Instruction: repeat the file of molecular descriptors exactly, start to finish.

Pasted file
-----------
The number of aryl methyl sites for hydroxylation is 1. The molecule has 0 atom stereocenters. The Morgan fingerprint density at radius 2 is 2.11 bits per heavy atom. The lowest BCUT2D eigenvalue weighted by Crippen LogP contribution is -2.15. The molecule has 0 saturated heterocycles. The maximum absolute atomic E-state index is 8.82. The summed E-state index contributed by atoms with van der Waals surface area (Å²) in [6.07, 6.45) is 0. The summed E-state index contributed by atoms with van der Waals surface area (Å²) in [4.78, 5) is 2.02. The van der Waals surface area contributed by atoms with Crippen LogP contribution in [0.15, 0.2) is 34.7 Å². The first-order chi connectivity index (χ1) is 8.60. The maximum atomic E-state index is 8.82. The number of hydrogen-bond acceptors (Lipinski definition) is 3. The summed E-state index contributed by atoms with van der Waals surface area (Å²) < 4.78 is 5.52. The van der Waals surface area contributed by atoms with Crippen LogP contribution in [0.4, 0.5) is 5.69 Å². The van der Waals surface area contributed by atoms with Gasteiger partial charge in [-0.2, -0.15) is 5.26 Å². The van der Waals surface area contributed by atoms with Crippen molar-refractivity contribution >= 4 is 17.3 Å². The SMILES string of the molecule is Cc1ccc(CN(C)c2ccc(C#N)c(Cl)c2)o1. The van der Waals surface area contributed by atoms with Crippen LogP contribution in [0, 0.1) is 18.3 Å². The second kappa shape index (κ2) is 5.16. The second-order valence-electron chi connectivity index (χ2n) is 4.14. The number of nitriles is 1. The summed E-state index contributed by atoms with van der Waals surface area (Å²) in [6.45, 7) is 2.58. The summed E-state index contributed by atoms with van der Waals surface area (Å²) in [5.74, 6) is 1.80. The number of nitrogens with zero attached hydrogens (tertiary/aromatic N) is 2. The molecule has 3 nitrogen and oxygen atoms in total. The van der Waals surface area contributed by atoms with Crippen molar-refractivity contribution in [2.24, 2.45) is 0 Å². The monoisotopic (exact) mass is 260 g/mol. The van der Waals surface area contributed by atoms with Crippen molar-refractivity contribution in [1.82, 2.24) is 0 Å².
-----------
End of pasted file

The number of aryl methyl sites for hydroxylation is 1. The molecule has 0 atom stereocenters. The Morgan fingerprint density at radius 2 is 2.11 bits per heavy atom. The lowest BCUT2D eigenvalue weighted by Crippen LogP contribution is -2.15. The molecule has 0 saturated heterocycles. The maximum absolute atomic E-state index is 8.82. The summed E-state index contributed by atoms with van der Waals surface area (Å²) in [6.07, 6.45) is 0. The summed E-state index contributed by atoms with van der Waals surface area (Å²) in [4.78, 5) is 2.02. The van der Waals surface area contributed by atoms with Crippen LogP contribution in [0.15, 0.2) is 34.7 Å². The first-order chi connectivity index (χ1) is 8.60. The maximum atomic E-state index is 8.82. The number of hydrogen-bond acceptors (Lipinski definition) is 3. The summed E-state index contributed by atoms with van der Waals surface area (Å²) < 4.78 is 5.52. The van der Waals surface area contributed by atoms with Crippen LogP contribution in [0.4, 0.5) is 5.69 Å². The van der Waals surface area contributed by atoms with Gasteiger partial charge in [-0.2, -0.15) is 5.26 Å². The van der Waals surface area contributed by atoms with Crippen molar-refractivity contribution >= 4 is 17.3 Å². The SMILES string of the molecule is Cc1ccc(CN(C)c2ccc(C#N)c(Cl)c2)o1. The van der Waals surface area contributed by atoms with Crippen LogP contribution in [0, 0.1) is 18.3 Å². The second kappa shape index (κ2) is 5.16. The second-order valence-electron chi connectivity index (χ2n) is 4.14. The number of nitriles is 1. The summed E-state index contributed by atoms with van der Waals surface area (Å²) in [6.45, 7) is 2.58. The summed E-state index contributed by atoms with van der Waals surface area (Å²) in [5.74, 6) is 1.80. The number of nitrogens with zero attached hydrogens (tertiary/aromatic N) is 2. The molecule has 3 nitrogen and oxygen atoms in total. The van der Waals surface area contributed by atoms with Crippen molar-refractivity contribution in [2.24, 2.45) is 0 Å². The monoisotopic (exact) mass is 260 g/mol. The van der Waals surface area contributed by atoms with Crippen molar-refractivity contribution in [1.82, 2.24) is 0 Å².